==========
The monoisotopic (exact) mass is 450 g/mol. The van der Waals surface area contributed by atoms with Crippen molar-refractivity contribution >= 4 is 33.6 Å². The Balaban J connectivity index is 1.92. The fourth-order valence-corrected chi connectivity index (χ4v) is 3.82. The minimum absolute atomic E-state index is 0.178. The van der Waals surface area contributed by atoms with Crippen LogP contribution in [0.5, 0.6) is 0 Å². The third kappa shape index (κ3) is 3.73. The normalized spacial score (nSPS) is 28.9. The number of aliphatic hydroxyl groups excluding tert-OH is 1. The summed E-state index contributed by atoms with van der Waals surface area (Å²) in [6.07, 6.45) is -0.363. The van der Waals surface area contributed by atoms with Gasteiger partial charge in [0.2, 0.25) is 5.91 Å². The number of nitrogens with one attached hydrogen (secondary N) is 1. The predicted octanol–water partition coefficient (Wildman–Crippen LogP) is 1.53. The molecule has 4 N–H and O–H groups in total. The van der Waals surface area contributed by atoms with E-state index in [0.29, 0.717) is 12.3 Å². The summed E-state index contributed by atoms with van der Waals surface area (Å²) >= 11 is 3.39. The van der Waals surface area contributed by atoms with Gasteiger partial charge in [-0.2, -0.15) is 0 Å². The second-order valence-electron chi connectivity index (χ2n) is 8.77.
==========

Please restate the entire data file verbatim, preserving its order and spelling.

The monoisotopic (exact) mass is 450 g/mol. The van der Waals surface area contributed by atoms with Crippen molar-refractivity contribution >= 4 is 33.6 Å². The Balaban J connectivity index is 1.92. The fourth-order valence-corrected chi connectivity index (χ4v) is 3.82. The minimum absolute atomic E-state index is 0.178. The van der Waals surface area contributed by atoms with Crippen LogP contribution in [0.5, 0.6) is 0 Å². The third kappa shape index (κ3) is 3.73. The normalized spacial score (nSPS) is 28.9. The number of aliphatic hydroxyl groups excluding tert-OH is 1. The summed E-state index contributed by atoms with van der Waals surface area (Å²) in [6.07, 6.45) is -0.363. The van der Waals surface area contributed by atoms with Gasteiger partial charge in [0.2, 0.25) is 5.91 Å². The number of nitrogens with one attached hydrogen (secondary N) is 1. The predicted octanol–water partition coefficient (Wildman–Crippen LogP) is 1.53. The molecule has 4 N–H and O–H groups in total. The van der Waals surface area contributed by atoms with E-state index in [0.29, 0.717) is 12.3 Å². The summed E-state index contributed by atoms with van der Waals surface area (Å²) >= 11 is 3.39. The van der Waals surface area contributed by atoms with Gasteiger partial charge in [-0.2, -0.15) is 0 Å². The second-order valence-electron chi connectivity index (χ2n) is 8.77.